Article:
Over 76,000 people are on fraudsters 'suckers list'
The Financial Services Authority (FSA) is contacting 76,732 people to let them know they are being targeted by fraudsters trying to con them out of their money.
The people's names all appear on a number of lists recovered from companies that the FSA believes were fraudulently selling investments in land or worthless, sometimes non-existent, shares.
The watchdog has compiled all the information into one 'suckers list', which now forms the basis of the largest number of targeted fraud victims the FSA has ever contacted in one go.
The victims will start receiving letters from the regulator today. But in some cases the list only included email addresses so some people will only be receiving an email from the FSA to warn them.
If you think you've been scammed get in touch by leaving a comment below or emailing us on email@example.com and let us know exactly what has happened.
Fraudsters' phone books
"These lists are nothing more than fraudsters' phone books and the people that use them are ruthless, calculated and will stop at nothing to steal your money. A call out of the blue is one of the hallmarks of investment scams, so if you ever get an unexpected call with promises of fantastic returns – you should be extremely sceptical," says Jonathan Phelan, the FSA's head of unauthorised business.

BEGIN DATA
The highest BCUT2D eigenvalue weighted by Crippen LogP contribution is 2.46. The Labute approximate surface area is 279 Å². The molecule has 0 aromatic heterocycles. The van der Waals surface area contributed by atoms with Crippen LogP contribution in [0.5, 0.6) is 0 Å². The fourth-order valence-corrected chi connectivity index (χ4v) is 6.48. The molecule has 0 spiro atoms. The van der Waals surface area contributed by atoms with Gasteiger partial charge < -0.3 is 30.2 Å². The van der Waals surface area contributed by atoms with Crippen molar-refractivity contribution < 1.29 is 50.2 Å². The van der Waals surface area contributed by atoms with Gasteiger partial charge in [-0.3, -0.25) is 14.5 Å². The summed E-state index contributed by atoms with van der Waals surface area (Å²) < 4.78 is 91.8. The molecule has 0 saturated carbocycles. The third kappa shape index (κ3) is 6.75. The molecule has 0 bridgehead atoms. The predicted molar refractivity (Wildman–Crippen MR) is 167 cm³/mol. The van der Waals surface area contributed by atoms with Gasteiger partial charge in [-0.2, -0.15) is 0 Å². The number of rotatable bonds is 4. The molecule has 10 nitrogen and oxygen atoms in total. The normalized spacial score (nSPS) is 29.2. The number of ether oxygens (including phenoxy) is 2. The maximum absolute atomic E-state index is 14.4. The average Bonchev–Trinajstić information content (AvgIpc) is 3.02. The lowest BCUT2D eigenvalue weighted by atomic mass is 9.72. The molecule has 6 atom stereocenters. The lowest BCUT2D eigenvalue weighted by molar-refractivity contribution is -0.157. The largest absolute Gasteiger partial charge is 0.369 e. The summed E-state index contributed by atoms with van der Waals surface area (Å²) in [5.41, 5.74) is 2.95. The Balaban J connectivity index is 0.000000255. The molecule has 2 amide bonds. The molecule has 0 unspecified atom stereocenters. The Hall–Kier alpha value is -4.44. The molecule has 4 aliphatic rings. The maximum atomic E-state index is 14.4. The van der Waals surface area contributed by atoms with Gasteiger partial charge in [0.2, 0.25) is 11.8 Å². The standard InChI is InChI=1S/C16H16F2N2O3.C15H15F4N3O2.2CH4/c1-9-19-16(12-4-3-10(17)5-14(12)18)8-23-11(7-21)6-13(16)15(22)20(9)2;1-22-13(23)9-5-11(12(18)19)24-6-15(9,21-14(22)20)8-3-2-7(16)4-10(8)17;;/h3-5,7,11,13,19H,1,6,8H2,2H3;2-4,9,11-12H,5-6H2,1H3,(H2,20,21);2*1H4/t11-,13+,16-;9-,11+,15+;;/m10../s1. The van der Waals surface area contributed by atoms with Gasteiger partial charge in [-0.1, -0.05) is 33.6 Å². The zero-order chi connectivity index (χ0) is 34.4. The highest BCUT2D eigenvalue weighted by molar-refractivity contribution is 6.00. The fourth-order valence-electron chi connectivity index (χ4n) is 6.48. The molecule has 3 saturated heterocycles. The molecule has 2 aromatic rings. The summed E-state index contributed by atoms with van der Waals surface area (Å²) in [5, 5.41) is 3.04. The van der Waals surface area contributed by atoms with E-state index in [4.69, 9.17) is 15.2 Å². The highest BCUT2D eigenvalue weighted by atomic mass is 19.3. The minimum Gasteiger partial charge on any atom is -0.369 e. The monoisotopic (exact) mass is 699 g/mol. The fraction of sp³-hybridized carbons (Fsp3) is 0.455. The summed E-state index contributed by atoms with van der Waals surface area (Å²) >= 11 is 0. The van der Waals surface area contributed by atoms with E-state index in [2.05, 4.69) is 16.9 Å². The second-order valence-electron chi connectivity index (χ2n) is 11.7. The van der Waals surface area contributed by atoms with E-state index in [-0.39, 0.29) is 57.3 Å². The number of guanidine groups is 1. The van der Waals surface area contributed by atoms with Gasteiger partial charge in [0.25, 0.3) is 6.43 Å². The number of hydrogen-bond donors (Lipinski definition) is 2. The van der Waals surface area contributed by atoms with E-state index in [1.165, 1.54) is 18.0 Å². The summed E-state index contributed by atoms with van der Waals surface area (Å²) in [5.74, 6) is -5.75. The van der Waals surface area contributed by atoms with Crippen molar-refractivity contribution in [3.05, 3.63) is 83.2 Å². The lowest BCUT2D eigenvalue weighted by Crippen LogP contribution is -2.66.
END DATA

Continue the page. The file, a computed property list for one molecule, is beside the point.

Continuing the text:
The letter (which can be viewed online here) advises people on how to spot a scam, how to avoid becoming a victim, and what to do if you have already invested in a con.
The FSA has put out an additional warning that it will not follow up the letters with calls for further information and would never ask for money, bank account or personal details. So don't get caught out by a scammer using these letters as a way to get your personal details.
"If you get a letter or email from the FSA over the next five or six weeks, please read it - it could save you tens of thousands of pounds. If you have already been contacted by a firm offering you a "once in a lifetime" investment opportunity or have already invested, then tell us. The information you have could help us catch criminals and shut down their scams," says Phelan.
Given the huge number of emails and letters the FSA needs to send, it will be doing so in waves. The first 10,000 letters will hit doormats today, with a further 10,000 going out each week. The first 5,000 emails will be sent on 30 April, with a further 5,000 each week after that.
If you have any questions about this particular letter or investment scams in general you can contact the FSA on 0845 155 6355.
The Financial Services Authority is an independent non-governmental body, given a wide range of rule-making, investigatory and enforcement powers in order to meet its four statutory objectives: market confidence (maintaining confidence in the UK financial system), financial stability, consumer protection and the reduction of financial crime. The FSA receives no government funding and is funded entirely by the firms it regulates, but is accountable to the Treasury and, ultimately, parliament.